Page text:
Iran’s First Women of Surf Risk All to Catch a Wave
by Owen James Burke
(Photo: Surfer Magazine)
“…it’s especially inspiring to see that surfing is a tool that women and girls can use for empowerment…What’s truly unique, is that the whole story of surfing in Iran will have been started by women. It’s quite incredible really to have a surf history in any nation be led by women.” — Easkey Britton
Balochistan, The New York Times once wrote, may be “The Scariest Little Corner of the World.” But stretching across Afghanistan, Pakistan and Iran, it’s also got the only coastline in Iran that’s even somewhat susceptible swell.
In 2010, Irish surfer Easkey Britton took time off from working toward her PhD in Marine Science to travel to Iran after a friend told her they’d seen surf there. Until then, only a couple of surfers had ever passed through, and literature detailing the Gulf of Oman was limited to a paragraph in the Stormrider Guide.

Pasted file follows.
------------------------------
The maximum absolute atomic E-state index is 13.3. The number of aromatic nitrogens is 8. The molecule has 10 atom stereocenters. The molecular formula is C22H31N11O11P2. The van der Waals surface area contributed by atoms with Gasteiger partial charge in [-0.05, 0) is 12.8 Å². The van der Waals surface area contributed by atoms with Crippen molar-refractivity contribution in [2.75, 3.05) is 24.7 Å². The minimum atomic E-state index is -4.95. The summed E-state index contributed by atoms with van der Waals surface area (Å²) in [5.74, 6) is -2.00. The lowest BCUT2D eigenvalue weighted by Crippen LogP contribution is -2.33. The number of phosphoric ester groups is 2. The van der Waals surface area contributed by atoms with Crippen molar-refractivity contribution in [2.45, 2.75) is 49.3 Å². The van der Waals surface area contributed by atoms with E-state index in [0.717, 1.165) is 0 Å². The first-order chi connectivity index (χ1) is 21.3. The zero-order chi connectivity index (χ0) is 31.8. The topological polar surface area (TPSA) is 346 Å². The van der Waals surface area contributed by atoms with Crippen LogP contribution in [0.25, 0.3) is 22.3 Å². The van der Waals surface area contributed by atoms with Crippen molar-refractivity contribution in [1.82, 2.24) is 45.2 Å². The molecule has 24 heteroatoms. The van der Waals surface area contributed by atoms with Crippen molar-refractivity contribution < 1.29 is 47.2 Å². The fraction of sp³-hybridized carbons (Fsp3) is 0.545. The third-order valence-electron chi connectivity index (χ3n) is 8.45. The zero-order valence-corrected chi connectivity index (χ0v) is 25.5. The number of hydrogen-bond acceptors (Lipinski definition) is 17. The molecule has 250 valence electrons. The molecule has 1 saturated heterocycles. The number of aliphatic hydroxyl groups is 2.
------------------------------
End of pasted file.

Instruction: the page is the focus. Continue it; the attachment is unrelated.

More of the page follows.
Uncertain at best as to what she might find, she arrived and, lo and behold, found small but rideable beachbreak surf. Apart from suiting up in neoprene, Britton took the precautionary measure of also covering up with a hijab, which seems to have worked, because now she says there are at least 20 women surfing along the coast of Baluchistan, undisturbed. (She also estimates there are an additional 40-60 boys and men finding their way into the lineup, amongst the women.)
She’s returned twice since 2010, and last year brought along filmmaker Marion Poizeau to compose a documentary, titled “Into the Sea.” Watch the trailer here:
Read an interview with Easkey Britton at Surfer Mag — OB